Senate Race Goes National

By: Jon Kalahar Email
By: Jon Kalahar Email

Over the last two weeks, the race to fill former Sen. Trent Lott's seat in the U.S. Senate has gone national.

National political groups have released commercials in Mississippi that dispute the record of former governor Ronnie Musgrove. But who can voters believe?

The Wicker for Senate campaign filed an official complaint this week with the Federal Elections Commission concerning an ad. Paid for by the Democratic Senatorial Campaign Committee, Wicker says the ad exceeded the spending limit by over $100,000.

The National Republican Senatorial Campaign soon released an ad saying Musgrove put Mississippi in a financial hole, raised taxes, and spent too much.

This war over the airwaves has both candidates accusing the other of negative campaigning.

"Yes, it seems at every turn, whether it be in print, on the radio, or on TV, they have been negative in the campaign and to me that tells me it's a floundering campaign," said Musgrove.

"Frankly, I had expected Governor Musgrove to get negative at some point and it seems that campaigns sort of spiral into negativity sooner rather than later. I don't think people like that," said Wicker.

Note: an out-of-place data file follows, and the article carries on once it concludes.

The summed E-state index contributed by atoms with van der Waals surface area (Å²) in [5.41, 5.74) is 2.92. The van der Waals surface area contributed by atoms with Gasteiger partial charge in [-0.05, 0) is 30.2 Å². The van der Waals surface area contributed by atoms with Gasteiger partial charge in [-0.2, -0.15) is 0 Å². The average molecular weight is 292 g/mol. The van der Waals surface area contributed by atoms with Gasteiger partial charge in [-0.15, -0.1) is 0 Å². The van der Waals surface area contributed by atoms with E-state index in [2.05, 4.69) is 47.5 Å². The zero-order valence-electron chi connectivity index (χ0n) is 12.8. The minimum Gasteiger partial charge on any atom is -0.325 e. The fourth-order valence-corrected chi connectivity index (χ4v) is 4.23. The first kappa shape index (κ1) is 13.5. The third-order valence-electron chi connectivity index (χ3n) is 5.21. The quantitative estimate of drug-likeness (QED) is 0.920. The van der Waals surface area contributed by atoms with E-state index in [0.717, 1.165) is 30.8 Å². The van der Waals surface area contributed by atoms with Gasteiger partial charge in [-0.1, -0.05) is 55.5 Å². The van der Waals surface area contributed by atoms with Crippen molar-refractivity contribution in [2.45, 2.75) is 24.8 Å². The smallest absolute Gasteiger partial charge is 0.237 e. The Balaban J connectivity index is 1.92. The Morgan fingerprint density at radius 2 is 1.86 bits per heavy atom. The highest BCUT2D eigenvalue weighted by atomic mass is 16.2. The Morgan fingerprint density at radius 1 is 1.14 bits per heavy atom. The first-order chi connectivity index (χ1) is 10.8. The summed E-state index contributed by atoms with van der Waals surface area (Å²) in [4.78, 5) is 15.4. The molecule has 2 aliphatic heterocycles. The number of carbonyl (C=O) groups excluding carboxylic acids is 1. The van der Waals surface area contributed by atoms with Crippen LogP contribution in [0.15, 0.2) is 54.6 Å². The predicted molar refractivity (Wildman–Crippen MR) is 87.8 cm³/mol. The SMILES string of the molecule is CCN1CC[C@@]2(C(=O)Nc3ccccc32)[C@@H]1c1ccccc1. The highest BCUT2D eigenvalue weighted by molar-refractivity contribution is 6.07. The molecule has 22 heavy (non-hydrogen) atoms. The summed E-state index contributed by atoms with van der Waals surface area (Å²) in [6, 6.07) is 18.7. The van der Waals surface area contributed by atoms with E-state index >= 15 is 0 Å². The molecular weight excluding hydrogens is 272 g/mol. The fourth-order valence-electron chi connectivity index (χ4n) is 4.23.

Who can voters believe? By law, the state budget has to be balanced each year. In 2001 when Musgrove was governor, the state legislature created the budget contingency fund. And according to senior state economist Marianne Hill, that fund was used to transfer millions of dollars from several state agencies to help fill shortfalls in the budget.

Still, the candidates know issues, not commercials will win the campaign.

"I'm happy to discuss my record as a member of the House for 13 years," said Wicker. "My record of accomplishment in the House and now the Senate."

"I think we need someone who is fiscally responsible in Washington, that's gong to cut down some of the outlandish spending that has really hurt our economy," Musgrove said.

Musgrove and Wicker are expected to be at the Neshoba County Fair next week, but will not debate each other there.

Both campaigns are working to set a time and place for a debate in the near future.

If the Mississippi Senate special election were held today, who would get your vote?

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